[Call for Entries: The HOW Logo Design Awards]
What do you think makes a branding project “typical,” and what would you say makes it a little more unusual, interesting or exciting?
Seattle-based design firm Civilization has a couple of different reasons for classifying their branding project for Hotel Sorrento as less than typical. For starters, the hotel has been a longtime literary hub and arts and cultural center in its community. And then there’s the rumor that the hotel is haunted by the ghost of Alice B. Toklas, the partner of American novelist, poet and playwright Gertrude Stein. Talk about a colorful past!
Civilization was challenged to design a logo and identity system that both honored this history and reflected the character of the hotel. The first step in their plan of attack was to go hang out at the hotel with cocktails. They also headed to the public library downtown to study vintage publishing house colophons. “[The library is] such a great resource for discovering unexpected ideas and inspiration and is so much better than a Google search,” Civilization says.
Getting to Work: The Logo Design Process
The team at Civilization started out by focusing on luxury, but Hotel Sorrento didn’t hop on board with that direction. “The client wanted something that felt more eclectic and captured the character and personality of the hotel experience, which was less luxury and more story-based,” Civilization says.
So they went back to the roots. The hotel first opened in 1909, during the heyday of the art nouveau movement. “When we started referencing that visual style, we came upon work by illustrators like Aubrey Beardsley.” This played a part in the final concept, which ended up being a merging of several different ideas.
Their goal from the start was to create “a mascot or a symbol that made you want to take it home with you, as if you were taking home a part of your hotel experience.” In addition, Civilization notes the significance of both the hotel lobby, which feels like a library with all of its dark wood and old-book smell, and the fact that the hotel regularly host reading parties. “We referenced the world of books and started looking at vintage publishing house logos— for whatever reason, many of which seem to include animals—especially birds,” the team says.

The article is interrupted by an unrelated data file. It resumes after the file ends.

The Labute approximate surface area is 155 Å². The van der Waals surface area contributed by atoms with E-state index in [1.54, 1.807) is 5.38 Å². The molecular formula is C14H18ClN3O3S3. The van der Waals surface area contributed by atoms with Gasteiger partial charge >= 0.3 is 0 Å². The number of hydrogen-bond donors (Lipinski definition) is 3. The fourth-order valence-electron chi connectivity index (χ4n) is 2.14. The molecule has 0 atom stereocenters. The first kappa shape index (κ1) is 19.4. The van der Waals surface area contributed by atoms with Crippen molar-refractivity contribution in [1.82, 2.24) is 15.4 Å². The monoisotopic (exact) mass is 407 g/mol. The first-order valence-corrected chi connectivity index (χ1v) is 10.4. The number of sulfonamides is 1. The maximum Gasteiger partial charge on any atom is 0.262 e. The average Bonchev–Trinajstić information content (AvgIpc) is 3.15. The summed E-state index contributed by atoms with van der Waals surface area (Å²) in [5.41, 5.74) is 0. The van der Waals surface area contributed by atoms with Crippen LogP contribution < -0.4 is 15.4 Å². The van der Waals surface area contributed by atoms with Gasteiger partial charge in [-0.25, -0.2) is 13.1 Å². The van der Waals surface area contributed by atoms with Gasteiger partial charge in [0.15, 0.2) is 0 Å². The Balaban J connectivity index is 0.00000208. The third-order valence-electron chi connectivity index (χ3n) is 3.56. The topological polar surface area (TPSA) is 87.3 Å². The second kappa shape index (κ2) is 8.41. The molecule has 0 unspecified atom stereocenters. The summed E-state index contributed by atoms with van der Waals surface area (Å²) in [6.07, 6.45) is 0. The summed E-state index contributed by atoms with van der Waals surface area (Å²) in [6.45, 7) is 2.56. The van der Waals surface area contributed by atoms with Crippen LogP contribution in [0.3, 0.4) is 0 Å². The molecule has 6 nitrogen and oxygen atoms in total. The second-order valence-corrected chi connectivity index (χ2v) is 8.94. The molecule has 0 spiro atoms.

According to the firm, Hotel Sorrento “attracts the movers and shakers from the arts community, patrons who dress to be seen and speak to be heard—evoking the spirit of a peacock.” This led them to pull inspiration from the mythology of the peacock itself, with “its tail holding the many eyes of the cosmos and acting as a symbol of immortality, which pays homage to the hotel’s impressive longevity,” Civilization says.
And as for the color and type—well, those were influenced by history as well. “The color references an old book, and the type references the chiseled typeface found on the hotel facade,” Civilization says.
All of these inspirations and elements led to the final concept, and throughout the process, Civilization learned not only that a small mark truly can tell a multi-layered, complex story,” but also that “through design, mythology can be created.”
Happy Client, Happy Firm
The reactions to the Hotel Sorrento identity have been “overwhelmingly positive,” Civilization says, though they are most proud of the simple fact that their client loved the logo. “You do this work in service to the client first and foremost and measure the success of the project based on the client’s reactions,” the firm says. “In this case, the client was very happy with the logo; and then going beyond that to then be recognized by peers that we admire was an immense honor.”
And on that note, Civilization leaves us with the following words:
“Design is a space for telling limitless stories. Shapes activate ideas.”
[Psst! Have you checked out Civilization’s Design Lecture Series? It’s pretty awesome!]